The Dow has dropped hundreds of points in recent weeks and local home construction is hurting, but Colorado Springs economist Fred Crowley says the residential building slowdown is nearing an end and a slow recovery will ensue.
Crowley, an economist with the Southern Colorado Economic Forum at the University of Colorado at Colorado Springs, told The Gazette the residential slowdown might have ended in December, although May was the ninth consecutive month numbers fell.
Nonetheless, home construction numbers are astounding, Crowley said. At the present rate new home construction will top 4,400 units this year, “an incredible number” in light of the loss of about 5,000 jobs since early last year, Crowley said.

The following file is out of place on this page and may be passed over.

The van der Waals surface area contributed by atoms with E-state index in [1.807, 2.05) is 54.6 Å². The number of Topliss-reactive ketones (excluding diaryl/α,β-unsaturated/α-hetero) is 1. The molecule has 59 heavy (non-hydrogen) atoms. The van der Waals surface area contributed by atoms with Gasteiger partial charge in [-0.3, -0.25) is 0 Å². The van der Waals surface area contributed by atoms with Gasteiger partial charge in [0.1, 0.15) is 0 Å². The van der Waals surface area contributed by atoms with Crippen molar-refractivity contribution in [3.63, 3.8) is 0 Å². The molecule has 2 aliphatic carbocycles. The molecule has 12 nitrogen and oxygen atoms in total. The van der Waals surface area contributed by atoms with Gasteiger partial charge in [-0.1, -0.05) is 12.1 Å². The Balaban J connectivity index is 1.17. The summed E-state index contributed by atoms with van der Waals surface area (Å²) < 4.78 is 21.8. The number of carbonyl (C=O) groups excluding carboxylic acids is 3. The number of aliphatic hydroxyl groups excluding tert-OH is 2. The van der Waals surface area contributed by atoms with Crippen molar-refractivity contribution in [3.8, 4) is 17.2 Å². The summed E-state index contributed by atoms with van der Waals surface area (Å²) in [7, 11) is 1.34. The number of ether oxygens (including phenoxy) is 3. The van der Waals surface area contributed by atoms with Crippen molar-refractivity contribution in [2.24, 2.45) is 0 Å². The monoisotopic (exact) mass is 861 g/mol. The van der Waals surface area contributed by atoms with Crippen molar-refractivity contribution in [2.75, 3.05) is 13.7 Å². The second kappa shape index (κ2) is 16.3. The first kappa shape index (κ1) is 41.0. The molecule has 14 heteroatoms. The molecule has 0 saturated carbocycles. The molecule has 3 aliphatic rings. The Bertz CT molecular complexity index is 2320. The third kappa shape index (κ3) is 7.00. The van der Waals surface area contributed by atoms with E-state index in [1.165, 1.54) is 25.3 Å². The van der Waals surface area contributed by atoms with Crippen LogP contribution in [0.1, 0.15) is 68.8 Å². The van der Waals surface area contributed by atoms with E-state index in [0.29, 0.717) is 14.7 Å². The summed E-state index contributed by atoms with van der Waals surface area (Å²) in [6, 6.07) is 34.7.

“I don’t know where these buyers are coming from,” Crowley told The Gazette.
Since 2001 was a record year for new home construction in El Paso County, this year’s numbers aren’t as bad as it might seem.
Crowley sees a turnaround partially because some builders had sold homes they had on the market this year, and they’re looking to build for shoppers taking advantage of low interest rates. Crowley said homes in the $150,000 to $200,000 range are in most demand.
Commercial construction, on the other hand, isn’t doing so well. Locally, Crowley said, such construction might not recover until next year. Commercial construction is down nearly 40 percent for the year, but rose nearly 37 percent in May compared to a year ago.
Closures and layoffs have reduced the need for commercial space, meaning builders probably won’t put up too many new structures until vacancies drop.